{
  "url": "https://api-m2x.att.com/v2/devices/65b89448f954f49e42b746d73b385cbb/commands/2015114750b32709e776efe0e4ea8563f20a02",
  "name": "CHECK_UPDATES",
  "data": { "update_server": "https://updates.example.com/" },
  "sent_at": "2015-11-01T10:30:46.508Z",
  "status": "pending"
}

Because command delivery notifications will only be delivered to connected devices, a robust device application design dictates that device should periodically use the Commands API to check for commands it may have missed while offline or during a network partition. Subscribing with QoS > 0 will not be enough to guarantee delivery because the notifications are published with QoS 0 (the only supported QoS level).

After receiving a command, the device application should perform the appropriate action, then use the Commands API to mark it as processed. If for any reason the device does not understand or declines to process the command, it should use the Commands API to mark it as rejected. Note that in either case, the device can convey additional information in the body of the Commands API request to set the response_data for the command delivery.

Here is an example application using the M2X Python MQTT library that handles a few different types of commands. It checks for unprocessed commands on startup, and listens for command delivery notifications to arrive. Whenever a command is received through either mechanism, it marks it as processed or rejected based on whether it was able to process the command.

Errors

There are two different kinds of errors:

a) The request was accepted by the broker, but M2X's API server returned an error, in which case the response looks like this:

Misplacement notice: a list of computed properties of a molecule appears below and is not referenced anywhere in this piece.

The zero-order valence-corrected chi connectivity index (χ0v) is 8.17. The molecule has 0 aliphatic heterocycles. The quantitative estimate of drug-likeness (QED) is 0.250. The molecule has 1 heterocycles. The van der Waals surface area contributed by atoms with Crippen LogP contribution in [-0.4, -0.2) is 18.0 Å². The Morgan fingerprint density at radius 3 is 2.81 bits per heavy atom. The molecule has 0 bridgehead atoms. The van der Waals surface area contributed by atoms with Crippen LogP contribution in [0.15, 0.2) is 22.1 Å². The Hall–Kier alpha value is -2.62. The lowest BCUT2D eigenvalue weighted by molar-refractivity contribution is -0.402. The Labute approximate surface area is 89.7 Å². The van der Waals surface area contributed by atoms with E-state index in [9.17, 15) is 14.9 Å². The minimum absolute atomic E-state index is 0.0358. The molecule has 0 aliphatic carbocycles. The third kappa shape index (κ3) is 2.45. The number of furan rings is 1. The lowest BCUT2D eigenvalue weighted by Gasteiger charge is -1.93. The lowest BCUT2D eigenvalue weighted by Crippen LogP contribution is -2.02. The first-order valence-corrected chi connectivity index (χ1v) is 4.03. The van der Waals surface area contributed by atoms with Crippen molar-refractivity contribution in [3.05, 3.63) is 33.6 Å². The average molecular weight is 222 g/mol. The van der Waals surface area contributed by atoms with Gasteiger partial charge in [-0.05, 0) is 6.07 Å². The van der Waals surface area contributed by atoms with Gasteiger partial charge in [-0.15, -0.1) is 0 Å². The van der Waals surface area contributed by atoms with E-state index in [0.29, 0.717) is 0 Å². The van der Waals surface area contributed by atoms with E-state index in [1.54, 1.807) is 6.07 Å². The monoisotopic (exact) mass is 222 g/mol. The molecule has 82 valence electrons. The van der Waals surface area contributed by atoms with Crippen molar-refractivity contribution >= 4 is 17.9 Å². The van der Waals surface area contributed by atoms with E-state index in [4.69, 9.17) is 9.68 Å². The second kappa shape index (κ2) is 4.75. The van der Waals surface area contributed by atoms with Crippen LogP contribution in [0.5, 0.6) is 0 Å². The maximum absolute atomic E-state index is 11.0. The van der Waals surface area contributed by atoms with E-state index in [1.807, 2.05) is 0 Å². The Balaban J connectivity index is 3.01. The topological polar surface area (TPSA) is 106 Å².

{
  "id": "126770a62cf5206cd070af7405b5bf87",
  "status": 401,
  "body": {
    "message": "Invalid API key"
  }
}

b) The request was rejected by the MQTT broker (e.g. badly formatted JSON). In this case the response looks like this:

{
  "id": null,
  "status": -1,
  "error": "A JSON text must at least contain two octets!"
}

Notice that depending on the error, M2X may not even be able to return the corresponding request ID.

Examples

Pushing values

The following Ruby code can be used to push values to M2X via MQTT:

require "json"
require "time"
require "mqtt"
require "securerandom"

key         = "<your M2X API key>"
device_id   = "<device ID>"
stream_name = "<stream name>"
value       = "<value to push>"
broker_url  = "mqtt://#{key}:@api-m2x.att.com"
user_agent  = "M2X-Demo-Client/0.0.1"

MQTT::Client.connect(broker_url) do |client|
  client.subscribe("m2x/#{key}/responses")

  request = {
    id: SecureRandom.hex,
    method: "POST",
    resource: "/v2/devices/#{device_id}/streams/#{stream_name}/values",
    agent: user_agent,
    body: {
      values: [
        { timestamp: Time.now.iso8601, value: value }
      ]
    }
  }

  puts "Pushing value #{value} to stream #{device_id}/#{stream_name}..."

  client.publish("m2x/#{key}/requests", request.to_json)

  response = client.get_packet

  puts JSON.pretty_generate(JSON.parse(response.payload))
end

Reading values

The following Ruby code can be used to read device values from M2X via MQTT:

require "json"
require "mqtt"
require "securerandom"

key         = "<your M2X API key>"
device_id   = "<device ID>"
stream_name = "<stream name>"
broker_url  = "mqtt://#{key}:@api-m2x.att.com"
user_agent  = "M2X-Demo-Client/0.0.1"

MQTT::Client.connect(broker_url) do |client|
  client.subscribe("m2x/#{key}/responses")

  request = {
    id: SecureRandom.hex,
    method: "GET",
    resource: "/v2/devices/#{device_id}/streams/#{stream_name}/values",
    agent: user_agent
  }

  puts "Retrieving values of stream #{device_id}/#{stream_name}..."

  client.publish("m2x/#{key}/requests", request.to_json)

  response = client.get_packet

  puts JSON.pretty_generate(JSON.parse(response.payload))
end